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“The bell of mindfulness tolls in each moment, inviting us to come to our senses, reminding us that we can wake up to our lives, now, while we have them to live….Only that day dawns to which we are awake.” Henry David Thoreau ( Walden)
As a woman who has juggled the roles of daughter, spouse, parent and educator, the practice of deep breathing, mindfulness, positive self talk, gratitude and stream of consciousness journaling has kept me grounded and pleasantly balanced. These tools have also helped my colleagues, students, politicians like Congressman Tim Ryan and employees at some of the top workplaces such as Google and Apple. They have reduced stress, increased calmness, resiliency, creativity, productivity and improved decision making while preventing burnout.
Dr. Jon Kabat-Zinn, PhD, has demonstrated the transformative effects of mindfulness on our mental, emotional and physical health. He has also shown its usefulness for anxiety, depression and pain as well as improvements in memory and attention. He is Professor of Medicine Emeritus and creator of the Stress Reduction Clinic and the Center for Mindfulness in Medicine, Health Care, and Society at the University of Massachusetts Medical School.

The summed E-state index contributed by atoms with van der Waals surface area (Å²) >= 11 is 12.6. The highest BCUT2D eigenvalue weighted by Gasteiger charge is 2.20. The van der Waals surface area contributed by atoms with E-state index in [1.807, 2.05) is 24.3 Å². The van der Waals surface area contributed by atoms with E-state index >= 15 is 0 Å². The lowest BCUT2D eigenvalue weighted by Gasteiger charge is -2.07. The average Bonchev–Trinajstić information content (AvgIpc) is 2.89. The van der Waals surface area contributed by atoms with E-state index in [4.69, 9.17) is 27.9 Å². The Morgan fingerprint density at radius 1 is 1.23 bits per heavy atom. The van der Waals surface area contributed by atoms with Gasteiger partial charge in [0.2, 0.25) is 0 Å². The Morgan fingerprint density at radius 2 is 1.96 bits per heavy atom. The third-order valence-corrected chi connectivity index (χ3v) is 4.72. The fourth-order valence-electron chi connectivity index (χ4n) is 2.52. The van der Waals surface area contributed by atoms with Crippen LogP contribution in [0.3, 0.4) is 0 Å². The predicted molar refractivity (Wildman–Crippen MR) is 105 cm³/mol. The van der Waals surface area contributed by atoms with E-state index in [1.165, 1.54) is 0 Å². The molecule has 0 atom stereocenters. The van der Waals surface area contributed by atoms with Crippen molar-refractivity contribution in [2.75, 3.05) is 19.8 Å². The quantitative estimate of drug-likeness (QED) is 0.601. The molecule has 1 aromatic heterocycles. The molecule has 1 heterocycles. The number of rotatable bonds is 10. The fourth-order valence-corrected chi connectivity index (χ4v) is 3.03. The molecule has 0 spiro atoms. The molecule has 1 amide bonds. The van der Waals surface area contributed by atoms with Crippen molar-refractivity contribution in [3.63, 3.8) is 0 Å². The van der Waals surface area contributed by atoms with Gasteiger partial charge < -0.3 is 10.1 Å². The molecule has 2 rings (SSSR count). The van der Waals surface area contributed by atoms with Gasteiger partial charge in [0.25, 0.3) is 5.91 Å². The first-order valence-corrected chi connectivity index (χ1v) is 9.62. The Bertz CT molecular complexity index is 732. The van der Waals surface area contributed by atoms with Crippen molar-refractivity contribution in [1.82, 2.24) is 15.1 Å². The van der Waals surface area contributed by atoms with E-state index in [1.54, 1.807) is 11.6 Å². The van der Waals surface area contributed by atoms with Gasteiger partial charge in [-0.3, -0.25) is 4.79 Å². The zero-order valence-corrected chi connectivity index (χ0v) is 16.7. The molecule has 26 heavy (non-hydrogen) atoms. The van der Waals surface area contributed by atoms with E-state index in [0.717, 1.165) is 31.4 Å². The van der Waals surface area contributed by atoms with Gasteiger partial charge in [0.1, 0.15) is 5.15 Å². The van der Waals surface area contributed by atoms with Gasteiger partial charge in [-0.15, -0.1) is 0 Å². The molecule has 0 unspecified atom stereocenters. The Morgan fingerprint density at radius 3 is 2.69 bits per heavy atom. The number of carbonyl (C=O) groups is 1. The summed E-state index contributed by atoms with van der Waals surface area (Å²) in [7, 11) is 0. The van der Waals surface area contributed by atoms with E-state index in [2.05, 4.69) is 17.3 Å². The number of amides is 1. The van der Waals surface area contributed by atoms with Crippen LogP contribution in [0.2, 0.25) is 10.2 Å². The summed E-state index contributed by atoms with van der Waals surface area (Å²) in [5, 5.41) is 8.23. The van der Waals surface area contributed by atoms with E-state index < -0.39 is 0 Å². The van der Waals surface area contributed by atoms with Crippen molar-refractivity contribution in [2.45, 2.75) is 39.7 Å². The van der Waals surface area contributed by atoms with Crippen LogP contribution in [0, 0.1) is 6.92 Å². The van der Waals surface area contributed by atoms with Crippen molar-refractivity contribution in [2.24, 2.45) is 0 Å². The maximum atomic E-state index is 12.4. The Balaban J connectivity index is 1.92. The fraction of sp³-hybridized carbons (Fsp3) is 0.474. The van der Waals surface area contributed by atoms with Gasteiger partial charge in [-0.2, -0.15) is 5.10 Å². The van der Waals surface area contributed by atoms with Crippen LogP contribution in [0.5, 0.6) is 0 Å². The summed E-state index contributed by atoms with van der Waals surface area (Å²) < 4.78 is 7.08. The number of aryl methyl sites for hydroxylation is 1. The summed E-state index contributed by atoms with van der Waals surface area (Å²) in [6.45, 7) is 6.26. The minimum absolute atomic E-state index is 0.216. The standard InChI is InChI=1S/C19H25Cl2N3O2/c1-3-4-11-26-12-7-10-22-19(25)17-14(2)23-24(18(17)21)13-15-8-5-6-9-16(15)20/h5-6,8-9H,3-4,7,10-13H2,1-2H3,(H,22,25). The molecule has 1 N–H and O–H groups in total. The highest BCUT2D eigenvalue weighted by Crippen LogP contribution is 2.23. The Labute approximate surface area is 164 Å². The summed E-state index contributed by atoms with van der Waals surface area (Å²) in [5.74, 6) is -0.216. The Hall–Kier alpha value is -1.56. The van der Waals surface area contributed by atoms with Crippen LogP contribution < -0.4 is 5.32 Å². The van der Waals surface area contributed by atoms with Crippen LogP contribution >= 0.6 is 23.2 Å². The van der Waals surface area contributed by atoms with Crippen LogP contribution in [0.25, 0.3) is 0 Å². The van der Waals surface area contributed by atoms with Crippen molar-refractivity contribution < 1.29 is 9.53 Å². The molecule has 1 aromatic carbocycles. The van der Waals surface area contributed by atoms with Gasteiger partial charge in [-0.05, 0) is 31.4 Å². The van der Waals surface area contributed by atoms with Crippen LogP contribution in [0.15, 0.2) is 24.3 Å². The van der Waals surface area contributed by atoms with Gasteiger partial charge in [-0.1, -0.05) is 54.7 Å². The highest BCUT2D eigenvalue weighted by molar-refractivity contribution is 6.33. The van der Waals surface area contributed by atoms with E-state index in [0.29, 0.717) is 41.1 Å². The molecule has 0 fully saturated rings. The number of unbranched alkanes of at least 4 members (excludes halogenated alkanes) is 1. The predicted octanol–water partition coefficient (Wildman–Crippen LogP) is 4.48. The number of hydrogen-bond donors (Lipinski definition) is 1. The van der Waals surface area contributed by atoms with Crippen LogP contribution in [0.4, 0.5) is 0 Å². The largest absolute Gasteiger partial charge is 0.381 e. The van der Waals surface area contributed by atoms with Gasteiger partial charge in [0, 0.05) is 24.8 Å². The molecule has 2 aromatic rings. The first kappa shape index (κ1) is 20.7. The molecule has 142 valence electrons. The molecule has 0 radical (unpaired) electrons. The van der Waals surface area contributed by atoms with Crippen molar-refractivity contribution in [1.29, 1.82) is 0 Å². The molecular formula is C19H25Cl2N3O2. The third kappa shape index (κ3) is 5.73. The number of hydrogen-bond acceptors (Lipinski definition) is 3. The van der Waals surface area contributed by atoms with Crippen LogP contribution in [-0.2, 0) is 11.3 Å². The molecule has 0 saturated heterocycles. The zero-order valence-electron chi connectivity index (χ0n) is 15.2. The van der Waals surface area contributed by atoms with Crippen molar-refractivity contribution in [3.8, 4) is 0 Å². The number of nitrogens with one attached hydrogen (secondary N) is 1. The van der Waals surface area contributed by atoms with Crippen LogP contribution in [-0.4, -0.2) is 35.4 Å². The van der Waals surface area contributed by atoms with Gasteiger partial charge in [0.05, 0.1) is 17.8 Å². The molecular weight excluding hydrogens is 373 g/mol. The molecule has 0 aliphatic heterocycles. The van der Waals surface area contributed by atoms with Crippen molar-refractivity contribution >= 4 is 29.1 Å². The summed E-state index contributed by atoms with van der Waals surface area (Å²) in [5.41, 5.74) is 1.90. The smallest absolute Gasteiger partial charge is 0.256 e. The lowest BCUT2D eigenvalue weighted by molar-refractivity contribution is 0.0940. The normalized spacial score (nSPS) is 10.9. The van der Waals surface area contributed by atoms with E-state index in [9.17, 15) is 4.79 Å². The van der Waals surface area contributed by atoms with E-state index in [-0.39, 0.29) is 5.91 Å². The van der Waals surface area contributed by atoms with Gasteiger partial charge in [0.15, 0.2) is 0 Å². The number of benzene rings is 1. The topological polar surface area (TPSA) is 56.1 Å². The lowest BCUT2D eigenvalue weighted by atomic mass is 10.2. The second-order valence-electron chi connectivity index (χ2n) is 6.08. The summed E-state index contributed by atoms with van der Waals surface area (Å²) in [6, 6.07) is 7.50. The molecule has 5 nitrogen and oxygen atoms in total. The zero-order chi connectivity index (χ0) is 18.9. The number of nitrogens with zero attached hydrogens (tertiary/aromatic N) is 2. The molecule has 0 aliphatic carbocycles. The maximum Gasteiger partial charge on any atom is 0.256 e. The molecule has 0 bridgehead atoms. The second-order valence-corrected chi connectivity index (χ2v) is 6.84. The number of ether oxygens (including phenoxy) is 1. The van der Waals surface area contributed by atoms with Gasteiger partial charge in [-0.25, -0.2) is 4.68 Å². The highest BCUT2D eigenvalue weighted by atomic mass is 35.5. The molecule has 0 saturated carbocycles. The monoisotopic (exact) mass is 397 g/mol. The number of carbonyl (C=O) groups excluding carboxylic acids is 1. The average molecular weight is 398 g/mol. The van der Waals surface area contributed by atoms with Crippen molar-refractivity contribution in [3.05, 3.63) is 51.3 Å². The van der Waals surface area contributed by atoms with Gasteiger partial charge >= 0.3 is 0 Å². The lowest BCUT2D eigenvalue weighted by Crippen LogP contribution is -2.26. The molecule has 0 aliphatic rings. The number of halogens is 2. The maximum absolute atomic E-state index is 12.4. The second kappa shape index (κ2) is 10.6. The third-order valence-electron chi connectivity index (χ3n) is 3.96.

Congressman Tim Ryan who was immersed in one of Dr. Jon Kabat-Zinn’s mindfulness retreats has been so excited of his calming, productive experiences in his everyday life that he has written a book about it. He has even obtained a million dollars of federal funds to teach it to school children in his Ohio district because he has “seen it transform classrooms…and …what it does to individuals who have really high chronic levels of stress and how it has helped their body heal itself.”
On October 24, 2015, The New York Times printed an article entitled, “City Classrooms Give Pupils a Moment to Turn Inward.” It reported on how delighted the Chancellor, Carmen Farina of New York City schools, was at seeing a ‘hushed room full of fourth-grade children sitting cross-legged on the floor as they were guided by one of their peers;’ The fourth grade guide asked students to “please let your eyes close and take three mindful breaths” while he gently struck a shallow bronze bowl and produced a ‘gong’ sound.